The Perception Dynamics approach to Strategic Planning enables you to develop Strategic Plans that are so inherently robust, even in highly unpredictable conditions, that they dramatically increase the certainty of successfully achieving the desired goals. Furthermore, the Strategic Plans produced using the Perception Dynamics approach, can be seamlessly integrated into the operational structure to ensure complete alignment within an organisation.
Traditionally, the Strategic Planning process has often focused on developing plans by defining where the organisation is now, where it needs to be, and then identifying the activities or processes that will have to be carried out in order for the organisation to achieve its goal.
However, as Strategic Planning inevitably deals with long time-scales in an ever changing world, there is typically a high degree of uncertainty about the future conditions in which the plans are expected to succeed. Unfortunately, as the conditions become more and more unpredictable, plans based on activities or processes become less and less useful. Indeed, planned activities can often become even less useful when those strategies have to be implemented by people other than those who originally developed the plans.
A simple analogy of this problem can be seen by considering someone who has to drive a car in order to arrive at a specific destination. Clearly, the conditions experienced are likely to vary considerably from one journey to the next. It would be pointless to make a plan of the journey for someone, by detailing the separate activities such as “turn the steering wheel” or “press the accelerator”.
These activities may well be the types of activities you can observe when someone is driving a car. However, they give no indication of what is really happening as the driver continually monitors and responds to the often unpredictable conditions that are continually being created by other cars, pedestrians, traffic lights, road signals etc. Even with this barrage of unpredictable events, the driver and car are still likely to arrive at the desired destination in a way that cannot be accurately modelled or represented by a planned set of activities or processes. Somehow, the car and driver create a complete, intelligent control system that is able to initiate any of the processes required to avoid the obstacles, keep within the externally defined constraints such as red signals or speed limits, and still arrive at the predicted destination.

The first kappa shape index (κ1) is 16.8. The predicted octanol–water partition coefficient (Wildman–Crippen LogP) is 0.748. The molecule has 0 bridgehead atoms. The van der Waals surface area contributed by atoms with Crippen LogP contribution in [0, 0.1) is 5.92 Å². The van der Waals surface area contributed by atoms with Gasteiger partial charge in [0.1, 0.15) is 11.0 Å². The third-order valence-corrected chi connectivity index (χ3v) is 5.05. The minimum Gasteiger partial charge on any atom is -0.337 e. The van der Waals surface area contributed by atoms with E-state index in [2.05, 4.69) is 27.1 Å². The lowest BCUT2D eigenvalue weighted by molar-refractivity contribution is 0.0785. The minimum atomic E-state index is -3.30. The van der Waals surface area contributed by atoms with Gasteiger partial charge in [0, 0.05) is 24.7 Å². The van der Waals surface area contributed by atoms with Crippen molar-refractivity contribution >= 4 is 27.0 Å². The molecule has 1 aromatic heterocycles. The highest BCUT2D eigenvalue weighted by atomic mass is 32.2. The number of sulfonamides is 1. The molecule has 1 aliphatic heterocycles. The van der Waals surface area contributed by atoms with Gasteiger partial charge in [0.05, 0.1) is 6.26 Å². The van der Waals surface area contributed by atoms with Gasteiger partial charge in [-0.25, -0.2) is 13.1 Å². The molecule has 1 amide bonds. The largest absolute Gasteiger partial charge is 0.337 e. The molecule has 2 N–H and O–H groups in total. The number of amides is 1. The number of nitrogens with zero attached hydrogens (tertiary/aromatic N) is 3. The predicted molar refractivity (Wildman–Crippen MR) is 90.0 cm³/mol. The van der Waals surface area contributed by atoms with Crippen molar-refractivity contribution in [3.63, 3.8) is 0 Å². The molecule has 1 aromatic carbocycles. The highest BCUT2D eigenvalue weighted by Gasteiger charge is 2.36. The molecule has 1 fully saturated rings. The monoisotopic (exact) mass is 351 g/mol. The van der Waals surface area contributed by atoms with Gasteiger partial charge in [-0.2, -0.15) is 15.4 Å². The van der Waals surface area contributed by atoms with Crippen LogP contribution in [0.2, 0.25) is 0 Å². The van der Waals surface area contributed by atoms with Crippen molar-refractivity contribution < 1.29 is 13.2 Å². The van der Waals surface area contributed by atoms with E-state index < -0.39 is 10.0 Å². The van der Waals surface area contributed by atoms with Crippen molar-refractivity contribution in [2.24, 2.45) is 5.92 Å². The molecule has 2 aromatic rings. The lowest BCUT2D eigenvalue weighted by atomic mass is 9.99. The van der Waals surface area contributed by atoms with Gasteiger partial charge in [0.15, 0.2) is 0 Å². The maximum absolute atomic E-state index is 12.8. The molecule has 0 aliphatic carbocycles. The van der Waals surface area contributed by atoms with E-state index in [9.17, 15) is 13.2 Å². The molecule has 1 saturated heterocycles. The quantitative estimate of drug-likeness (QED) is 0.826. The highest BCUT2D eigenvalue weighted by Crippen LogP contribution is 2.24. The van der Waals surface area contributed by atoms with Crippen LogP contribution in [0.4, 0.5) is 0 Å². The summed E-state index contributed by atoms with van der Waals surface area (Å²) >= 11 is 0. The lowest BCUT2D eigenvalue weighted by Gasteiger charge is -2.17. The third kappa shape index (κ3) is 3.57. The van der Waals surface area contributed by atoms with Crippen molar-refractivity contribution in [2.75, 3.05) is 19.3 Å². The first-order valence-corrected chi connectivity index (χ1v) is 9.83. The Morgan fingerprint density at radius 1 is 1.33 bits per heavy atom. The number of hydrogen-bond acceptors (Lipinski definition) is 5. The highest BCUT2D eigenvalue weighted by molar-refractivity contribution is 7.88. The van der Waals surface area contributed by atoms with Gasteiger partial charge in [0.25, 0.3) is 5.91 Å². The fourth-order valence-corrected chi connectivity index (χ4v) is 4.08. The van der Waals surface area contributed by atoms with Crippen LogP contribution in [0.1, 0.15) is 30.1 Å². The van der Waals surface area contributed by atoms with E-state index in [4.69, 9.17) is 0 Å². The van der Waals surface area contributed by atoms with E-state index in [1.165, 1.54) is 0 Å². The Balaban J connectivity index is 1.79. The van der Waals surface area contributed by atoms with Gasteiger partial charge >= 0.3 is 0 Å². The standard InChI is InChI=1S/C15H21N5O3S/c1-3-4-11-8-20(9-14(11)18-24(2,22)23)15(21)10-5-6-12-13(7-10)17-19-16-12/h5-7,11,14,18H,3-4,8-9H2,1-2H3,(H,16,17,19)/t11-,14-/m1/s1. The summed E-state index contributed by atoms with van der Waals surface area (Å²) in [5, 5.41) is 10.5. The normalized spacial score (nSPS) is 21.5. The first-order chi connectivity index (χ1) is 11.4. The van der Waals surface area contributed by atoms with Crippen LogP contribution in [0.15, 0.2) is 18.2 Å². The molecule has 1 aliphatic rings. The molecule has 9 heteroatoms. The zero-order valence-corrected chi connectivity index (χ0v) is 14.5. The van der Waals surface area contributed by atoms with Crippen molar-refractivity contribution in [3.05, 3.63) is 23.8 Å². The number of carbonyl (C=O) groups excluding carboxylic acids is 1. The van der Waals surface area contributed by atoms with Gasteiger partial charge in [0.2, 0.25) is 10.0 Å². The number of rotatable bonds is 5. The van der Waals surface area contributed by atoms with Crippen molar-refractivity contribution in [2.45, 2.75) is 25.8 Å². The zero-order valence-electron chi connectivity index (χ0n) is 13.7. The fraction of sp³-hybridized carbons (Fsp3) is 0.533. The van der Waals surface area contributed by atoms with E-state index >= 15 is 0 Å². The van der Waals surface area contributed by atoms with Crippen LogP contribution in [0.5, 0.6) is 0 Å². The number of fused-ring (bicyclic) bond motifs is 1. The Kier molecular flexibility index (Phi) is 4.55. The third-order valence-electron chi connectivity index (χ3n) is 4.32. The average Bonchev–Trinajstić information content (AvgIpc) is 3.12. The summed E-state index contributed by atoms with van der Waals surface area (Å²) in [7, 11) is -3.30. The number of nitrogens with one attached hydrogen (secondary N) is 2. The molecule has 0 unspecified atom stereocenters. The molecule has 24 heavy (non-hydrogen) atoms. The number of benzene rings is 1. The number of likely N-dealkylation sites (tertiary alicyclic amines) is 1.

Strategic planning is a process that inherently has to deal with substantial uncertainty and variability caused by external factors such as competitors, customers, governments, trade unions etc. So, if we want to develop plans that are robust enough to deal with such substantial variability and uncertainty, we need to model and develop those plans, not in activities or processes, but in units that are analogous to the complete control system created by the car and driver. These units would represent intelligently controlled services that have the inherent capability of achieving a critical goal, whatever the conditions.
Perception Dynamics uses the concept of a service “pod” in order to represent an Intelligent, Controlled Service that has been specifically designed to have the capability of creating or achieving a specific critical future state, even in variable circumstances. The term “pod” is meant to represent the concept of a shell, capsule or boundary that contains the complete controlled service, including all its component parts such as the control systems, the processes triggered by those systems, and all the other resources necessary for success.
A “pod” is analogous to a space pod or vehicle. So, from inside the pod, it would be possible to view the controller triggering all the processes necessary to guide the pod to avoid unpredictable obstacles in order to achieve its ultimate goal. The controller would be achieving this by viewing the control panel giving continual feedback of relevant information and using that information to take the appropriate, intelligent decisions.
A pod can also be viewed from the outside. From this point of view, we cannot see the detailed processes or activities that are being used inside the pod. Nevertheless, even without seeing the operational detail that can only be viewed from inside, we are still able to make a reasonable prediction of the pod’s capability of achieving a particular goal, from experience of the past performance of this pod, or other similar types of pod.
However, unlike planning activities or processes, pods cannot be identified by planning forwards from the current state. Because pods are control systems aimed at achieving critical goals, they have to be identified by planning backwards from the critical, future state that they are created to achieve.